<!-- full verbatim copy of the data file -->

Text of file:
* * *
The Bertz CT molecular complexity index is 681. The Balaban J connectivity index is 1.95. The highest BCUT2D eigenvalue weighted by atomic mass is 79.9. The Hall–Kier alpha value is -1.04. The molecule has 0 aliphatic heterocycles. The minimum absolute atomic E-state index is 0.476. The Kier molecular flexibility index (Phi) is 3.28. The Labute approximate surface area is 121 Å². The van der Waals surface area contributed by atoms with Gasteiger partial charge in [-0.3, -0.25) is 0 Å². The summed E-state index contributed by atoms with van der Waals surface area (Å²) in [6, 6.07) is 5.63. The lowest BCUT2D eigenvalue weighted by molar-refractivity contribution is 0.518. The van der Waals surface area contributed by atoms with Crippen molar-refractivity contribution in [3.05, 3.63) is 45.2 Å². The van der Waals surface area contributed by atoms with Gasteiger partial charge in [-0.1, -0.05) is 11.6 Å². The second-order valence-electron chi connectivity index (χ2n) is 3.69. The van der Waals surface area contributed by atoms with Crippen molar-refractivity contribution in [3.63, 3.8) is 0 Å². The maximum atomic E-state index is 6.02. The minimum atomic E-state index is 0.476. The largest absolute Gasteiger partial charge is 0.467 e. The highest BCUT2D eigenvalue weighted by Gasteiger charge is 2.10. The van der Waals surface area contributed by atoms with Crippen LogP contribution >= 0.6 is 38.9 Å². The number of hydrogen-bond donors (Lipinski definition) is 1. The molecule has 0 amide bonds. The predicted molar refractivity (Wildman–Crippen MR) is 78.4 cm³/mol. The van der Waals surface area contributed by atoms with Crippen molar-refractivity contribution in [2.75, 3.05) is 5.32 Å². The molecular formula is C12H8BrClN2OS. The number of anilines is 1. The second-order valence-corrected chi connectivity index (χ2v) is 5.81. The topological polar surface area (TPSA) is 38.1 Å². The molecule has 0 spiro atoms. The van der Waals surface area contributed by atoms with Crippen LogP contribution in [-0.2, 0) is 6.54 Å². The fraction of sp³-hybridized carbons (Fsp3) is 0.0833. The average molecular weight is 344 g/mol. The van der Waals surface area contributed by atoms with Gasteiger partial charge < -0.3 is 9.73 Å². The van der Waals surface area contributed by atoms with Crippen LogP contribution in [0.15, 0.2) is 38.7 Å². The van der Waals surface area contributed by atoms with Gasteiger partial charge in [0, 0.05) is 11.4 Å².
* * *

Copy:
The Bertz CT molecular complexity index is 681. The Balaban J connectivity index is 1.95. The highest BCUT2D eigenvalue weighted by atomic mass is 79.9. The Hall–Kier alpha value is -1.04. The molecule has 0 aliphatic heterocycles. The minimum absolute atomic E-state index is 0.476. The Kier molecular flexibility index (Phi) is 3.28. The Labute approximate surface area is 121 Å². The van der Waals surface area contributed by atoms with Gasteiger partial charge in [-0.3, -0.25) is 0 Å². The summed E-state index contributed by atoms with van der Waals surface area (Å²) in [6, 6.07) is 5.63. The lowest BCUT2D eigenvalue weighted by molar-refractivity contribution is 0.518. The van der Waals surface area contributed by atoms with Crippen molar-refractivity contribution in [3.05, 3.63) is 45.2 Å². The van der Waals surface area contributed by atoms with Gasteiger partial charge in [-0.1, -0.05) is 11.6 Å². The second-order valence-electron chi connectivity index (χ2n) is 3.69. The van der Waals surface area contributed by atoms with Crippen molar-refractivity contribution in [3.63, 3.8) is 0 Å². The maximum atomic E-state index is 6.02. The minimum atomic E-state index is 0.476. The largest absolute Gasteiger partial charge is 0.467 e. The highest BCUT2D eigenvalue weighted by Gasteiger charge is 2.10. The van der Waals surface area contributed by atoms with Crippen LogP contribution >= 0.6 is 38.9 Å². The number of hydrogen-bond donors (Lipinski definition) is 1. The molecule has 0 amide bonds. The predicted molar refractivity (Wildman–Crippen MR) is 78.4 cm³/mol. The van der Waals surface area contributed by atoms with Crippen molar-refractivity contribution in [2.75, 3.05) is 5.32 Å². The molecular formula is C12H8BrClN2OS. The number of anilines is 1. The second-order valence-corrected chi connectivity index (χ2v) is 5.81. The topological polar surface area (TPSA) is 38.1 Å². The molecule has 0 spiro atoms. The van der Waals surface area contributed by atoms with Crippen LogP contribution in [-0.2, 0) is 6.54 Å². The fraction of sp³-hybridized carbons (Fsp3) is 0.0833. The average molecular weight is 344 g/mol. The van der Waals surface area contributed by atoms with Gasteiger partial charge < -0.3 is 9.73 Å². The van der Waals surface area contributed by atoms with Crippen LogP contribution in [0.15, 0.2) is 38.7 Å². The van der Waals surface area contributed by atoms with Gasteiger partial charge in [0, 0.05) is 11.4 Å².